Another Hangover With Chicks
Here we have another film trying to cash in on the success of ‘the Hangover’ by swapping the gender. The other film is of course ‘Bridesmaids’ which, you desperately hoped for the cathartic laugh and never got. This film has a few cutting funny moments, but then loses steam as it meanders through tedium to a really flt climax.
What’s Good About It
There are some really funny lines in it. The set up is pacey and gets you into the action quick. The blow job joke in the plane is pretty good. Some good character moments come and go. You want more but you don’t get them.
What’s Bad About It
The film is pretty irresolute about how gross-out it wants to go. There’s the obligatory vomit moment, and rubbing the stripper’s crotch with a wedding dress moment but generally it stays pretty tame. The script, in its minutiae, has a lot to answer for. It’s singularly lacking in insight and always goes for arch comment or the put down to get out of a scene. It only seems to work half the time.
The 3 main characters are not terribly attractive as human beings. They look better than they behave and they do behave appallingly but so little of it gets a good laugh. the worst of the lot is Isla Fischer’s Katie, who you cannot imagine functioning properly in society at all so you don’t believe for a moment. it’s not the performance that’s the problem, it’s the writing. Similarly with Kirsten Dunst’s Regan, you almost get an insight into the mean girl but at the end of the film she’s just a mean girl with a condescending appreciation for her friends. Again, it’s not the performance, it’s the writing.
So much of the story seems to revolve around Lizzy Caplan’s Gena trying to recapture her long lost love, which is probably authorial fantasy more than good plotting. It’s a shame because the actors are putting in decent performances to animate these corpses of characters. Rebel Wilson is particularly good as the maligned Becky who marries first in the quartet.
What’s Interesting About It
I have to admit, I do wonder how things look from the girls’ dugout of the mating ritual playing field. There are so many areas of hypocrisy in our society that it must be like a minefield for the women who have to navigate the mess, so films like this and Bridesmaid offer a glimmer of hope in understanding what the hell is the pressing issue.
The most frightening character might be Regan who is living the form without understanding the function. She’s doing everything right, she tells us, but somehow it doesn’t work out right. Then we see her screaming and yelling at other people in order to get them to do what she wants them to do. The unpleasantness of the character leave you thinking that she makes herself unhappy so that she can inflict the anger on as many people as possible.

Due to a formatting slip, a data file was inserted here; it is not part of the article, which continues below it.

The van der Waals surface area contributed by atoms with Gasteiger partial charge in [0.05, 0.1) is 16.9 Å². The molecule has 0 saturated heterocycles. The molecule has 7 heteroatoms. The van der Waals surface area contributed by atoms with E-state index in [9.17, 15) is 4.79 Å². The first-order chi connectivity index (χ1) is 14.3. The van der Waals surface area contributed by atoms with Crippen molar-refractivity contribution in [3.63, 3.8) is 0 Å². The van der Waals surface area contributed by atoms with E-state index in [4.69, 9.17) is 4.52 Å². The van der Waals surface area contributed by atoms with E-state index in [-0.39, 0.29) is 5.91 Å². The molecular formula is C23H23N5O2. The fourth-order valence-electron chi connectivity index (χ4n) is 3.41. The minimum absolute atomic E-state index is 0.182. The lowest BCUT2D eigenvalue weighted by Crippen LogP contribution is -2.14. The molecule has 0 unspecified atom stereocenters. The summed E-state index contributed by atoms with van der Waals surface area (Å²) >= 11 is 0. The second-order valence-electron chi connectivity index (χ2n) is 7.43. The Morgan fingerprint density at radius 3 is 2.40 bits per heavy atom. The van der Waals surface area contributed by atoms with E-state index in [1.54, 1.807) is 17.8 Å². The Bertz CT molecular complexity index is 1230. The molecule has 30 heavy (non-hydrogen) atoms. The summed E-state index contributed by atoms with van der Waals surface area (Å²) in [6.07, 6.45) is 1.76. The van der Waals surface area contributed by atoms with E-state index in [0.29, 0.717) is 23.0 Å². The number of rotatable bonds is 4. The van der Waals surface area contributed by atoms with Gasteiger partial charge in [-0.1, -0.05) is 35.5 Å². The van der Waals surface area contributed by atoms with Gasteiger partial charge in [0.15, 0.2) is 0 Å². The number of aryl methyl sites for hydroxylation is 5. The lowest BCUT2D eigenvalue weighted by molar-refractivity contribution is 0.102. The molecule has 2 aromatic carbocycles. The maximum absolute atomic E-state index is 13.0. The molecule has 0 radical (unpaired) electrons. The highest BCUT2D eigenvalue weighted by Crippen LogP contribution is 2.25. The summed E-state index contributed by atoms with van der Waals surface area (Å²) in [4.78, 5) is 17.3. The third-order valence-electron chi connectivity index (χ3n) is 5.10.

Maybe the point of the film is that personality disorder is everywhere and there is no point in trying to make sense of people’s atrocious behaviour. Or maybe the author has a very distorted view of the world and the people that inhabit it.
Anyway. The thing that stands out about this film is that girls clearly don’t have as much fun as the guys on their Bachelorette Nights. The stripper that turns up to do the ‘Magic Mike’ noise cop routine gets cut off by indignation. Apart from the incessant drug taking that characterises act 1, and some really abortive sex, the principal girls have a lot less fun the guys of ‘The Hangover’. Society’s hypocrisy is deeply ingrained. Regan’s sexual encounter with Travis is punctuated by abusive name-calling and taking a phone call, pretending nothing is going on. Hypocrisy rules, but they don’t know why.
The film even goes some way to explore this problem with Katie’s failure to connect with Joe, and subsequent suicide attempt – which gets glossed over the next day with a bit of vomiting – which also suggests that the drama queen thing and the excessive drug taking and the rampant irresponsibility is Katie’s personality disorder.
The film also has a very complicated relationship with strippers. On the one hand, the film goes some way to affirm them as characters and people, but once they are out of the strip club, strippers become objects of contempt. The constant need to assert the up and down in relationship demands that somebody be at the bottom of the social totempole and in this film, it is ruthlessly assigned to strippers. This is in stark contrast to ‘The Hangover’ where Las Vegas becomes a field of no hierarchy, a true anarchy of values; in this film, the girls just won’t let go of social hierarchy in fear of losing something in that exchange.
The thing is, humiliation is the essence of comedy. Somebody’s got to be humiliated for there to be a laugh. The girls in this film just won’t come at that, and I think the writer is being too easy on these characters for it to be genuinely funny.